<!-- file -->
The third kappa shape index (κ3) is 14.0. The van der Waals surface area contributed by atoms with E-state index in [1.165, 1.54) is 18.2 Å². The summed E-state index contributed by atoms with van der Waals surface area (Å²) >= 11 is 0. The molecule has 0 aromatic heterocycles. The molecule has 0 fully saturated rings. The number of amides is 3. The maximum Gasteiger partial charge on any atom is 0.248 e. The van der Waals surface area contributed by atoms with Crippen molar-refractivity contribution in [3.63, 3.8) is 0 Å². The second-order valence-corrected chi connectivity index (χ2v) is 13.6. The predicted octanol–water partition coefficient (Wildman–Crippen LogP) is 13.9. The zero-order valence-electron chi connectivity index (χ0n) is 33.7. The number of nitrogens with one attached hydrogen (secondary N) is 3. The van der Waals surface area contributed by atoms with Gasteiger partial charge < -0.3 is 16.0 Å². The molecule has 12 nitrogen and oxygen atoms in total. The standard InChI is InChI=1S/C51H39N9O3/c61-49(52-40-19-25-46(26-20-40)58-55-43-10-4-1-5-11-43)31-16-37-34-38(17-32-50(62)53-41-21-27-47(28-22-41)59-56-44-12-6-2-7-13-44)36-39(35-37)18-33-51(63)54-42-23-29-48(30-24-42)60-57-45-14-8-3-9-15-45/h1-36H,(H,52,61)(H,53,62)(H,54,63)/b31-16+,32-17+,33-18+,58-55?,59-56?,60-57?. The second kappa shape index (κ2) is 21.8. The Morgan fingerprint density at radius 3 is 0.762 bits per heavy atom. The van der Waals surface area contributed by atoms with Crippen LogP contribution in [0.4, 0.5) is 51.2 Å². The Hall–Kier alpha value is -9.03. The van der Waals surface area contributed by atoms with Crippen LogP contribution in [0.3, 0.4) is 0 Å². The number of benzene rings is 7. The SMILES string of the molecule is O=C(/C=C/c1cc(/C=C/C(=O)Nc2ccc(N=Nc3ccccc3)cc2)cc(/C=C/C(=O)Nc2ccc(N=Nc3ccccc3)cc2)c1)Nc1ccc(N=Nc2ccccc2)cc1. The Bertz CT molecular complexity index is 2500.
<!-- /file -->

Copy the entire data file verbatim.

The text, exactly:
The third kappa shape index (κ3) is 14.0. The van der Waals surface area contributed by atoms with E-state index in [1.165, 1.54) is 18.2 Å². The summed E-state index contributed by atoms with van der Waals surface area (Å²) >= 11 is 0. The molecule has 0 aromatic heterocycles. The molecule has 0 fully saturated rings. The number of amides is 3. The maximum Gasteiger partial charge on any atom is 0.248 e. The van der Waals surface area contributed by atoms with Crippen molar-refractivity contribution in [3.63, 3.8) is 0 Å². The second-order valence-corrected chi connectivity index (χ2v) is 13.6. The predicted octanol–water partition coefficient (Wildman–Crippen LogP) is 13.9. The zero-order valence-electron chi connectivity index (χ0n) is 33.7. The number of nitrogens with one attached hydrogen (secondary N) is 3. The van der Waals surface area contributed by atoms with Gasteiger partial charge < -0.3 is 16.0 Å². The molecule has 12 nitrogen and oxygen atoms in total. The standard InChI is InChI=1S/C51H39N9O3/c61-49(52-40-19-25-46(26-20-40)58-55-43-10-4-1-5-11-43)31-16-37-34-38(17-32-50(62)53-41-21-27-47(28-22-41)59-56-44-12-6-2-7-13-44)36-39(35-37)18-33-51(63)54-42-23-29-48(30-24-42)60-57-45-14-8-3-9-15-45/h1-36H,(H,52,61)(H,53,62)(H,54,63)/b31-16+,32-17+,33-18+,58-55?,59-56?,60-57?. The second kappa shape index (κ2) is 21.8. The Morgan fingerprint density at radius 3 is 0.762 bits per heavy atom. The van der Waals surface area contributed by atoms with Crippen LogP contribution in [0.4, 0.5) is 51.2 Å². The Hall–Kier alpha value is -9.03. The van der Waals surface area contributed by atoms with Crippen LogP contribution in [0.3, 0.4) is 0 Å². The number of benzene rings is 7. The SMILES string of the molecule is O=C(/C=C/c1cc(/C=C/C(=O)Nc2ccc(N=Nc3ccccc3)cc2)cc(/C=C/C(=O)Nc2ccc(N=Nc3ccccc3)cc2)c1)Nc1ccc(N=Nc2ccccc2)cc1. The Bertz CT molecular complexity index is 2500.